How we spent our summer vacation, part 3

August 18, 2012: Final cruise highlights of the season

Once our guests had gone (See: Summer vacation, part 1) and our boating buddies had also left (See: Summer vacation, part 2), Jerry and I were left alone for another week or so of independent cruising. We did more walking and reading together than we’d had time for previously. We spent several peaceful nights at anchor. We did more exploring on shore and on the water. I walked a couple of trails I’ve never walked before. And yes, we finally focused on maintenance projects we had been ignoring, such as what do do with that clanging spinnaker halyard.

You don’t mind a tapping spinnaker halyard until its chatter keeps you up at night.

We had two long and excellent sailing days in perfect weather. We had one close encounter (of the non-stressful kind) with a 1,003-foot laker . . . the sort of encounter that makes one appreciate AIS technology. One night we were able to attend a very nice potluck at Roys Point Marina, our home marina (where we own a slip but haven’t been based for more than five years).

One of the highlights had to be our sighting of the pretty ketch named Manitou all dressed up in her party clothes. As we met her near the marina where a friend keeps his yawl, we thought we were seeing Steve Lien and his lovely yawl, named with a nod to the Minneapolis area attraction: the Mall of America. His boat is the Yawl of America. As Steve singlehands his boat most of the time, we were amazed to see the main, jib, and mizzen sails swiftly doused for much more colorful replacements: a matching spinnaker and mizzen staysail. She was all dressed up for the dance and looked gorgeous.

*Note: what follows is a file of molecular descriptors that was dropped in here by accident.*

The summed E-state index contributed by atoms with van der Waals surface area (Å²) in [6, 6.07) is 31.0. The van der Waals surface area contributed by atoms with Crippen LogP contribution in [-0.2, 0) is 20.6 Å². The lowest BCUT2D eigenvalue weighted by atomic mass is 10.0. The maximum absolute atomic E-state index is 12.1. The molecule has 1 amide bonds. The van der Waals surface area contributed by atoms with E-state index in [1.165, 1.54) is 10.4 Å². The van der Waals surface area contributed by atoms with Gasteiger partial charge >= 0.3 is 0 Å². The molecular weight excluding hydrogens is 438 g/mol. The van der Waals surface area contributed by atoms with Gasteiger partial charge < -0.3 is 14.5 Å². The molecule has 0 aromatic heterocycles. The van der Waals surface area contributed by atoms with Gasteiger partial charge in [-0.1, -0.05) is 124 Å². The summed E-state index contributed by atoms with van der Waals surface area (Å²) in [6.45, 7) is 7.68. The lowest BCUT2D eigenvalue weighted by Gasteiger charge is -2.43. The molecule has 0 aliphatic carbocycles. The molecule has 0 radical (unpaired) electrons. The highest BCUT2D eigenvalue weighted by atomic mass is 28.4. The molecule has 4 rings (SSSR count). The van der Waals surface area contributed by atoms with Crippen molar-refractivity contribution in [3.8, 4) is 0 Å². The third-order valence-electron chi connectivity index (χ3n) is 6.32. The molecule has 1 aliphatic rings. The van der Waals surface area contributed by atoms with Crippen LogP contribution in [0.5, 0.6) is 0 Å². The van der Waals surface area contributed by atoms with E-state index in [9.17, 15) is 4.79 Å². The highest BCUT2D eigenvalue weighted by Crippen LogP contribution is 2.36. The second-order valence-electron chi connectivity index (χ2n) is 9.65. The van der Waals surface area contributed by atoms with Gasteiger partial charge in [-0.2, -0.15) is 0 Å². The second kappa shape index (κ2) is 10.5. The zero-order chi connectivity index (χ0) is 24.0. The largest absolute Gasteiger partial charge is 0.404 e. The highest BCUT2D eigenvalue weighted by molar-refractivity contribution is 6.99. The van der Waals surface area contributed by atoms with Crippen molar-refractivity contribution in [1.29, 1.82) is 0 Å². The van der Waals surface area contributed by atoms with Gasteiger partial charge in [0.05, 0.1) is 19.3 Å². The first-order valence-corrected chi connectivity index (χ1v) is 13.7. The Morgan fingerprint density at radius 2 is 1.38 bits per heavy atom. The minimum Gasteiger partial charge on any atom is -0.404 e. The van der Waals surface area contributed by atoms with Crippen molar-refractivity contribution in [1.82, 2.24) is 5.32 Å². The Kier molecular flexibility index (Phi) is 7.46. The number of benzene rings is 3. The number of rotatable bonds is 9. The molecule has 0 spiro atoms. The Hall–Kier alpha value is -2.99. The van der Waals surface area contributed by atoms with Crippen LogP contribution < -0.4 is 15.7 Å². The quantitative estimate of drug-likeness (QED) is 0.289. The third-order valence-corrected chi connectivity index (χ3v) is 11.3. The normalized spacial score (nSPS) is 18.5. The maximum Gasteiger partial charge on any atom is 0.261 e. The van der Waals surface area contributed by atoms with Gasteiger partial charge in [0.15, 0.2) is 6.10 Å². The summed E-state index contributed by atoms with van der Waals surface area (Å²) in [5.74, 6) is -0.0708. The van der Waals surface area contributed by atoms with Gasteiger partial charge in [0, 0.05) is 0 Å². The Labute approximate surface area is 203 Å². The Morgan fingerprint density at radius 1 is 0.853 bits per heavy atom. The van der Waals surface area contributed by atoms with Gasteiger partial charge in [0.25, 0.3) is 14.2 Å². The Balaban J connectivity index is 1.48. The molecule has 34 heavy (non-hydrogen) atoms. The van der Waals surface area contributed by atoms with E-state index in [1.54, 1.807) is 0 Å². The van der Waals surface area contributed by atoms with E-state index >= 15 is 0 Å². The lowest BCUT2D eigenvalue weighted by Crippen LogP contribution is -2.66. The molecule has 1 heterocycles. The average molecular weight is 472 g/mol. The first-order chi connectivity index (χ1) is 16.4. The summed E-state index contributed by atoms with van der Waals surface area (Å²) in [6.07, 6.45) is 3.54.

We’ll send our photos to owners Bob and Katherine Jensen.

As we neared taking photos, we learned this was not the Yawl of America after all, but a ketch we’d never seen before, one with three crewmembers aboard to do the busy work required to lower three sails and raise two new ones. Her owners, Bob and Katherine Jensen, and a friend did a nice job of making it all look easy as she ghosted along in light wind.

They must have had a great ride as they floated down the West Channel for more than an hour under spinnaker and mizzen staysail.

Our time aboard ended all too soon. In fact, it ended two days earlier than we expected because some heavy weather and big winds were predicted. (We are also very grateful for the weather information available through WxWorx, the satellite weather service operated by Sirius Radio.) Rather than be late to arrive home, we took our opportunity before that weather was upon us and sailed toward Superior, Wisconsin, where Mystic will be hauled out for the winter at Barker’s Island Marina. That last passage is always a long one (between 8 and 12 hours) and — call us crazy — we prefer to do it whenever we can in settled conditions.

That last day was one of our memorable sailing days. So the month-long cruise ended on a high note. The predicted heavy weather did arrive in great force later that night and blew like crazy all the next day as we were emptying the boat and loading the car for our trip back home. We considered it our good fortune to be tied up at the dock following another just-in-time arrival.


2 Responses

  1. Looks like great fun. I wish more sailors would take photos and share them with us — these are great reminders of how much fun sailing is.

  2. Amazing, what a beautiful boat to spend time on! Glad you just escaped the bad weather too!

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